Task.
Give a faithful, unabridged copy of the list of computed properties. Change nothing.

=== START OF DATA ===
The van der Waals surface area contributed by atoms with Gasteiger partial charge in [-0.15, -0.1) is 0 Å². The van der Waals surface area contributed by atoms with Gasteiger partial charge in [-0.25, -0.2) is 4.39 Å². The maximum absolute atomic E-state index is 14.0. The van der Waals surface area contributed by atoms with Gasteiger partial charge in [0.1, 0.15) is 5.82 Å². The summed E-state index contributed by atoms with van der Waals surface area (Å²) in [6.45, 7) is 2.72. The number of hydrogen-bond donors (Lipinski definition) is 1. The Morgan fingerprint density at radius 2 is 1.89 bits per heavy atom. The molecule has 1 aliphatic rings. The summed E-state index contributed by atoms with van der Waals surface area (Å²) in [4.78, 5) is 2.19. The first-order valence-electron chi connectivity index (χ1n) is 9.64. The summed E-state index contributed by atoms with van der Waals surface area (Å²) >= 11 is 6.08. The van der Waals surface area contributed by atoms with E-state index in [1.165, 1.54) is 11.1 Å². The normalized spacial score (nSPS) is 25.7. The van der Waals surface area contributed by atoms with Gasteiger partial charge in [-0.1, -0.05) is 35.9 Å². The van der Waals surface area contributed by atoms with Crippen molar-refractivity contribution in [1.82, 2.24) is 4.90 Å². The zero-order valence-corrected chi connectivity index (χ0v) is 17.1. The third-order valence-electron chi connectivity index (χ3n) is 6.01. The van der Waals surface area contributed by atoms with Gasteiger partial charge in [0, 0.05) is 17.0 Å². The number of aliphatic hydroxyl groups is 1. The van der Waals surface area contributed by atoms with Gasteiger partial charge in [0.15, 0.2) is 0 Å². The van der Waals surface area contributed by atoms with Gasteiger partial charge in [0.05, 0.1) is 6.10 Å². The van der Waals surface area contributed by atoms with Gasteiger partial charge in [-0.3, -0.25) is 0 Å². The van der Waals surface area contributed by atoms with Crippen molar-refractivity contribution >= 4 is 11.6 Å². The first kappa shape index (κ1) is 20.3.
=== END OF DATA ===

The van der Waals surface area contributed by atoms with Gasteiger partial charge in [-0.15, -0.1) is 0 Å². The van der Waals surface area contributed by atoms with Gasteiger partial charge in [-0.25, -0.2) is 4.39 Å². The maximum absolute atomic E-state index is 14.0. The van der Waals surface area contributed by atoms with Gasteiger partial charge in [0.1, 0.15) is 5.82 Å². The summed E-state index contributed by atoms with van der Waals surface area (Å²) in [6.45, 7) is 2.72. The number of hydrogen-bond donors (Lipinski definition) is 1. The Morgan fingerprint density at radius 2 is 1.89 bits per heavy atom. The molecule has 1 aliphatic rings. The summed E-state index contributed by atoms with van der Waals surface area (Å²) in [4.78, 5) is 2.19. The first-order valence-electron chi connectivity index (χ1n) is 9.64. The summed E-state index contributed by atoms with van der Waals surface area (Å²) >= 11 is 6.08. The van der Waals surface area contributed by atoms with E-state index in [1.165, 1.54) is 11.1 Å². The normalized spacial score (nSPS) is 25.7. The van der Waals surface area contributed by atoms with Gasteiger partial charge in [-0.1, -0.05) is 35.9 Å². The van der Waals surface area contributed by atoms with Crippen molar-refractivity contribution in [1.82, 2.24) is 4.90 Å². The zero-order valence-corrected chi connectivity index (χ0v) is 17.1. The third-order valence-electron chi connectivity index (χ3n) is 6.01. The van der Waals surface area contributed by atoms with Gasteiger partial charge in [0, 0.05) is 17.0 Å². The number of aliphatic hydroxyl groups is 1. The van der Waals surface area contributed by atoms with Gasteiger partial charge in [0.15, 0.2) is 0 Å². The van der Waals surface area contributed by atoms with Gasteiger partial charge in [0.05, 0.1) is 6.10 Å². The van der Waals surface area contributed by atoms with Gasteiger partial charge in [-0.3, -0.25) is 0 Å². The van der Waals surface area contributed by atoms with Crippen molar-refractivity contribution >= 4 is 11.6 Å². The first kappa shape index (κ1) is 20.3.